Importance: The neurodevelopmental risks of fetal exposure are uncertain for many antiseizure medications (ASMs). Objective: To compare children at 2 years of age who were born to women with epilepsy (WWE) vs healthy women and assess the association of maximum ASM exposure in the third trimester and subsequent cognitive abilities among children of WWE. Design, Setting, and Participants: The Maternal Outcomes and Neurodevelopmental Effects of Antiepileptic Drugs (MONEAD) study is a prospective, observational, multicenter investigation of pregnancy outcomes that enrolled women from December 19, 2012, to January 13, 2016, at 20 US epilepsy centers. Children are followed up from birth to 6 years of age, with assessment at 2 years of age for this study. Of 1123 pregnant women assessed, 456 were enrolled; 426 did not meet criteria, and 241 chose not to participate. Data were analyzed from February 20 to December 4, 2020. Main Outcomes and Measures: Language domain score according to the Bayley Scales of Infant and Toddler Development, Third Edition (BSID-III), which incorporates 5 domain scores (language, motor, cognitive, social-emotional, and general adaptive), and association between BSID-III language domain and ASM blood levels in the third trimester in children of WWE. Analyses were adjusted for multiple potential confounding factors, and measures of ASM exposure were assessed. Results: The BSID-III assessments were analyzed in 292 children of WWE (median age, 2.1 [range, 1.9-2.5] years; 155 female [53.1%] and 137 male [46.9%]) and 90 children of healthy women (median age, 2.1 [range, 2.0-2.4] years; 43 female [47.8%] and 47 male [52.2%]). No differences were found between groups on the primary outcome of language domain (-0.5; 95% CI, -4.1 to 3.2). None of the other 4 BSID-III domains differed between children of WWE vs healthy women. Most WWE were taking lamotrigine and/or levetiracetam. Exposure to ASMs in children of WWE showed no association with the language domain. However, secondary analyses revealed that higher maximum observed ASM levels in the third trimester were associated with lower BSID-III scores for the motor domain (-5.6; 95% CI, -10.7 to -0.5), and higher maximum ASM doses in the third trimester were associated with lower scores in the general adaptive domain (-1.4; 95% CI, -2.8 to -0.05). Conclusions and Relevance: Outcomes of children at 2 years of age did not differ between children of WWE taking ASMs and children of healthy women. Trial Registration: ClinicalTrials.gov Identifier: NCT01730170.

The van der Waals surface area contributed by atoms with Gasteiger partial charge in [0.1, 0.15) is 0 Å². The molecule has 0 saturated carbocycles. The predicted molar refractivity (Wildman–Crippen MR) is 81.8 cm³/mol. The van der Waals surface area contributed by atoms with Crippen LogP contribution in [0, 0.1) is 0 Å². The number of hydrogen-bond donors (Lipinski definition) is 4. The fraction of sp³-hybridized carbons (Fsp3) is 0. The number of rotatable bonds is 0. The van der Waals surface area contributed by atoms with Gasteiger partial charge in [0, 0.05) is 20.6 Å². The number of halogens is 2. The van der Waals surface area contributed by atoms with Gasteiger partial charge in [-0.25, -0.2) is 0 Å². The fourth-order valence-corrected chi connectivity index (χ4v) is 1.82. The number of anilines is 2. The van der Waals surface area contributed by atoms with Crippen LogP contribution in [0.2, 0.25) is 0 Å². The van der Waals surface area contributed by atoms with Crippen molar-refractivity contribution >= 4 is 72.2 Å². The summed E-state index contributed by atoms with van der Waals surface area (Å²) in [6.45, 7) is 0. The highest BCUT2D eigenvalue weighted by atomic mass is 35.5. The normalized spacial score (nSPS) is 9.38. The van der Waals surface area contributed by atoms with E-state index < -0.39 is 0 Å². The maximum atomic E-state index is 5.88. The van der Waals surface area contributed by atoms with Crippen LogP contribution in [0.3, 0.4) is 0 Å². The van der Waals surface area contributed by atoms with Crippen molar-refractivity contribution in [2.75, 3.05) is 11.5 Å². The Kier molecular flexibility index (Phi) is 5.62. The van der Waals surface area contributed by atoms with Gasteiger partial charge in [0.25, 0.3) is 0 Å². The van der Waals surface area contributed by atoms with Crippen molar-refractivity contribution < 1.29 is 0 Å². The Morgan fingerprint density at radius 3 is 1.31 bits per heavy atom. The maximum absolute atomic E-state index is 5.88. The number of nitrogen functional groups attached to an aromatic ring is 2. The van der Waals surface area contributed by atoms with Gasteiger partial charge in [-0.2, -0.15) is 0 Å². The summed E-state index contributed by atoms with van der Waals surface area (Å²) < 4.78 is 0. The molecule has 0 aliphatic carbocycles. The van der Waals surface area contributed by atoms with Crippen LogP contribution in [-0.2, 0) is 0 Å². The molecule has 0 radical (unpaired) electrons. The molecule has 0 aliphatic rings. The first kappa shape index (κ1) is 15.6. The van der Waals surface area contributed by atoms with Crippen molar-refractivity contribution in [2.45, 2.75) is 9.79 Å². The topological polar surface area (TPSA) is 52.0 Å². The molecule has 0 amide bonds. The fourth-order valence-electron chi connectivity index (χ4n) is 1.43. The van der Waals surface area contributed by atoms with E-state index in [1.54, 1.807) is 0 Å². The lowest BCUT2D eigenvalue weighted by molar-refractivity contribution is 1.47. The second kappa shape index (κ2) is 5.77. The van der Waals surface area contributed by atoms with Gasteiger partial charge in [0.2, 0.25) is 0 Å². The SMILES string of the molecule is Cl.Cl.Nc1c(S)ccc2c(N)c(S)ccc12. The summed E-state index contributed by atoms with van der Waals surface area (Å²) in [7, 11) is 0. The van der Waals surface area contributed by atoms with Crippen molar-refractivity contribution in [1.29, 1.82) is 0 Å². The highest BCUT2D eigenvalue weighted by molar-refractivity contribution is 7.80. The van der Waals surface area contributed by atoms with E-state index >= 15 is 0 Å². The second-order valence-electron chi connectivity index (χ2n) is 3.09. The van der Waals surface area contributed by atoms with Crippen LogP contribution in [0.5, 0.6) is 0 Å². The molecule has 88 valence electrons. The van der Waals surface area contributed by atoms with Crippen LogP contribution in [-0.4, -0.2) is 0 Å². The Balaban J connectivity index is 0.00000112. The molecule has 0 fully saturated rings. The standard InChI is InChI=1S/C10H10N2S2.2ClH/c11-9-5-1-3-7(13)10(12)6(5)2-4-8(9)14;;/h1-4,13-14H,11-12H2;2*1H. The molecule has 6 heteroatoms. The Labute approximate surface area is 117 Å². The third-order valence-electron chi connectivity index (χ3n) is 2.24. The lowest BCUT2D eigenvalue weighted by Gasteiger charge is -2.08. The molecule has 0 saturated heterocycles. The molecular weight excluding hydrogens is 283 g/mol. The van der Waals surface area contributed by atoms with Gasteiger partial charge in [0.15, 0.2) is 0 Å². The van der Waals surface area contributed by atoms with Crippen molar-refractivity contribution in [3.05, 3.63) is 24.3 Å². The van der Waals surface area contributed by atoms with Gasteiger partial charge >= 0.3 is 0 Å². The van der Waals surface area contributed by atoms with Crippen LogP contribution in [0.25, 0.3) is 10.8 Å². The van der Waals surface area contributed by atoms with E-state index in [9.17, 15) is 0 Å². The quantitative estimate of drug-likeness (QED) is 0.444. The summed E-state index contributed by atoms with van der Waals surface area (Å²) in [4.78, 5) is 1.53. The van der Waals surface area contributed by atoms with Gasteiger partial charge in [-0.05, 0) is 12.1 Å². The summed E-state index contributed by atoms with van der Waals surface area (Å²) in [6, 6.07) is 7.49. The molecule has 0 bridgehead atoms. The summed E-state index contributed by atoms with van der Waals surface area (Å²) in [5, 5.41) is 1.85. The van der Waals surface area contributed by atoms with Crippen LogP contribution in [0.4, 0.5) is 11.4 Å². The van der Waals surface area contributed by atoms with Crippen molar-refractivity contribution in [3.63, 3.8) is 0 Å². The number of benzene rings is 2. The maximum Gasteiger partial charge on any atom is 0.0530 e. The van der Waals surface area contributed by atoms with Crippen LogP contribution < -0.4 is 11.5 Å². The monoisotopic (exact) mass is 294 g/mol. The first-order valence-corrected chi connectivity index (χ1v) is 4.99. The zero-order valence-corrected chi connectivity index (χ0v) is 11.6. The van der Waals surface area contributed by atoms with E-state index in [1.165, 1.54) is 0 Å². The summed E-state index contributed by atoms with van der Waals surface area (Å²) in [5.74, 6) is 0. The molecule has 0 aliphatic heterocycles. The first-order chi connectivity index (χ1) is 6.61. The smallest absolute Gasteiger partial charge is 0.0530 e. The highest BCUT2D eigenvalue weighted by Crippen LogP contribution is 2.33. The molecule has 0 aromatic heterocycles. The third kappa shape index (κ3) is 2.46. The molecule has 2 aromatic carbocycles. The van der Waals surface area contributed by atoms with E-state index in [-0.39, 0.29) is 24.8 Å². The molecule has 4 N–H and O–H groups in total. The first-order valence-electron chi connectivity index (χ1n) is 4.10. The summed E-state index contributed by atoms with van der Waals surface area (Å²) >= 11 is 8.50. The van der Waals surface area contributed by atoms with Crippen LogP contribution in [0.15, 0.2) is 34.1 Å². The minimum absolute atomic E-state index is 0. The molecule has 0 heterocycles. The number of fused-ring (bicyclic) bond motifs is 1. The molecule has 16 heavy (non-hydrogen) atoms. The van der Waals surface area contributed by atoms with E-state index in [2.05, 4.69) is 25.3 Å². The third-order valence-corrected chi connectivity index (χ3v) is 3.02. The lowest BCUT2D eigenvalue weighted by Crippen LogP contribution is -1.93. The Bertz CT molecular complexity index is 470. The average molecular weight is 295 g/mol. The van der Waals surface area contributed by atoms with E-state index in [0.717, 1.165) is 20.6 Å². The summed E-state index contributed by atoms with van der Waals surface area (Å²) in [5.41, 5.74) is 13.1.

ASJC Scopus subject areas
- Clinical Neurology